Setting up OpenVAS9

From Alpine Linux
Revision as of 18:20, 23 August 2017 by Fcolista (talk | contribs) (Create key)
Jump to: navigation, search


OpenVAS9 is described as "The world's most advanced Open Source vulnerability scanner and manager".

OpenVAS in Alpine Linux is available in Community repository.

This How-To will guide you to install a complete server solution for vulnerability scanning and vulnerability management solution.


Enable/Add Community repository:

echo >> /etc/apk/repositories && apk update

apk add openvas-manager gnutls-utils openvas-cli openvas-scanner greenbone-security-assistant python2 redis



OpenVAS relies on Redis. Redis should be configured to listen to a socket.

Modify /etc/redis.conf by uncommenting :

unixsocket /tmp/redis.sock
unixsocketperm 700

Or do it in one shot with:

sed -i -e "s/# \(unix.*\)/\1/" /etc/redis.conf

Then start redis and add it to default runlevel:

rc-service redis start
rc-update add redis

OpenVAS Manager

Upgrade the NVT (Network Vulnerability Tests) archives:


Be will take a while.

Generate the certificate for openvas-manager.

The certificate infrastructure enables OpenVAS daemons to communicate in a secure manner and is used for authentication and authorization before establishing TLS connections between the daemons. You can setup the certificate automatically with:

openvas-manage-certs -a

Create a new user with Admin role, and take note of the generated password:

openvasmd --create-user=admin --role=Admin
User created with password '18664575-7101-4ceb-8a94-429a376824e6

Note: if you want to change the password you can run:

openvasmd --user=admin --new-password=MyNewVeryStrongPassword

Start OpenVAS Manager, rebuild the cache,restart it and add it to default runlevel:

rc-service openvasmd start
openvasmd --rebuild --progress

This will take a while, since OpenVAS here is rebuilding his database with all NVT definition downloaded.

rc-service openvasmd restart
rc-update add openvasmd

OpenVAS Scanner

Generate the OpenVAS Scanner cache:

rc-service openvassd stop
rc-service openvassd create_cache
rc-service openvassd start

Add the OpenVAS services to default runlevel:

rc-update add openvassd

Greenbone Security Assistant (GSAD)

Configure Greenbone Security Assistant (GSAD) to listen to other interfaces rather than localhost only, so it is reachable from other hosts.

Modify /etc/conf.d/gsad: with:


Or, in one shot:

sed -i -e "s/127\.0\.0\.1/0\.0\.0\.0/g" /etc/conf.d/gsad

Start GSAD and add it to default runlevel:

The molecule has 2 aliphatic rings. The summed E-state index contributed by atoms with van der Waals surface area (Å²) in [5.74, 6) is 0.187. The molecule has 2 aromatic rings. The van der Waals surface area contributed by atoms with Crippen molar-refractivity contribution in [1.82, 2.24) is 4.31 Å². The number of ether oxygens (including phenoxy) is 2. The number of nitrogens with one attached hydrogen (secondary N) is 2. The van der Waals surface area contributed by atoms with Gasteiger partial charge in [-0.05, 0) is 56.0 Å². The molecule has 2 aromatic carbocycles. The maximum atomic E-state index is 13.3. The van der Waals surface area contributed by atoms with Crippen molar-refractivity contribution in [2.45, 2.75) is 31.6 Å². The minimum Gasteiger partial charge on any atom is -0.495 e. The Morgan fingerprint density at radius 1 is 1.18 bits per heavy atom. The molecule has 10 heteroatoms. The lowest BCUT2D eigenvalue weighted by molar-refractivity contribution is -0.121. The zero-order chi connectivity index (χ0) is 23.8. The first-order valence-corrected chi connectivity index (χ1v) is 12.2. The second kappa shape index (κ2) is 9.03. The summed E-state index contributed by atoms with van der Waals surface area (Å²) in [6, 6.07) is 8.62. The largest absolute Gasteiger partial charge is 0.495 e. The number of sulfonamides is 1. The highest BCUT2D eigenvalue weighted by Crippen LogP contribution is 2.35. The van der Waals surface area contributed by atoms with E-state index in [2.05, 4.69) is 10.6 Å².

rc-service gsad start
rc-update add gsad


If you want to check if OpenVAS is correctly installed and configured, you can use the following script: openvas-alpine-check-setup

You can download and run it with:

 wget && chmod +x openvas-alpine-check-setup && sh openvas-alpine-check-setup

Probably, you'll get several "WARNING:".

This because out-of-the-box OpenVAS is not shipped with some optional packages,and is not configured to listen to other interfaces beside localhost.

Read what is suggested from the script to get the WARNING going away.

Note: GSAD's reports relies on LaTex package, which is not yet complete in Alpine Linux. You can use this script to get the latest LaTex version available and working:


Configure Trusted NVTs

Sum-up from :

"Signed NVTs are usually provided by NVT Feed Services. For example, the NVTs contained in the OpenVAS NVT Feed are signed by the "OpenVAS Transfer Integrity" key which you can find at the bottom of this page. If you have already installed OpenVAS, you can use the "greenbone-nvt-sync" command to synchronize your NVT collection with the OpenVAS NVT Feed and receive signatures for all NVTs."

Create key

 gpg --homedir=/etc/openvas/gnupg --gen-key

You need to choose Realname, Email and a Password. Example:

Realname: openvas
Email: openvas@localhost
Password: admin

Add a certificate to OpenVAS Scanner Keyring

Add the OpenVAS scanner Integrity Key:

gpg --homedir=/etc/openvas/gnupg --import OpenVAS_TI.asc

Set trust

To mark a certificate as trusted for your purpose, you have to sign it. The preferred way is to use local signatures that remain only in the keyring of your OpenVAS Scanner installation.

To finally sign a certificate you need to know its KEY_ID.

You either get it from the table at the bottom or via a "list-keys" command.

Then you can locally sign:

gpg --homedir=/etc/openvas/gnupg --list-keys
gpg --homedir=/etc/openvas/gnupg --lsign-key KEY_ID

For example, to express your trust in the OpenVAS Transfer Integrity you imported above, you could use the following command:

gpg --homedir=/etc/openvas/gnupg --lsign-key 48DB4530

Before signing you should be absolutely sure that you are signing the correct certificate. You may use its fingerprint and other methods to convince yourself.

To enable NVT signing on openvassd:

sed -i -e "s/nasl_no_signature_check.*/nasl_no_signature_check = no/g" /etc/openvas/openvassd.conf

As last step, restart openvassd service:

rc-service openvassd restart

Support HTTPS for GSAD

You need to create a certificate for SSL (see [1])

This suppose that the cert is called cert.pem and private key is cert.key, both in /etc/openvas :

GSAD_EXTRA_ARGS="--ssl-private-key=/etc/openvas/cert.key --ssl-certificate=/etc/openvas/cert.pem --timeout=90" 

Or, in one shot:

sed -i -e "s/GSAD_EXTRA_ARGS=.*/GSAD_EXTRA_ARGS=\"--ssl-private-key=\/etc\/openvas\/cert.key --ssl-certificate=\/etc\/openvas\/cert.pem --timeout=90 -R\"/g" /etc/conf.d/gsad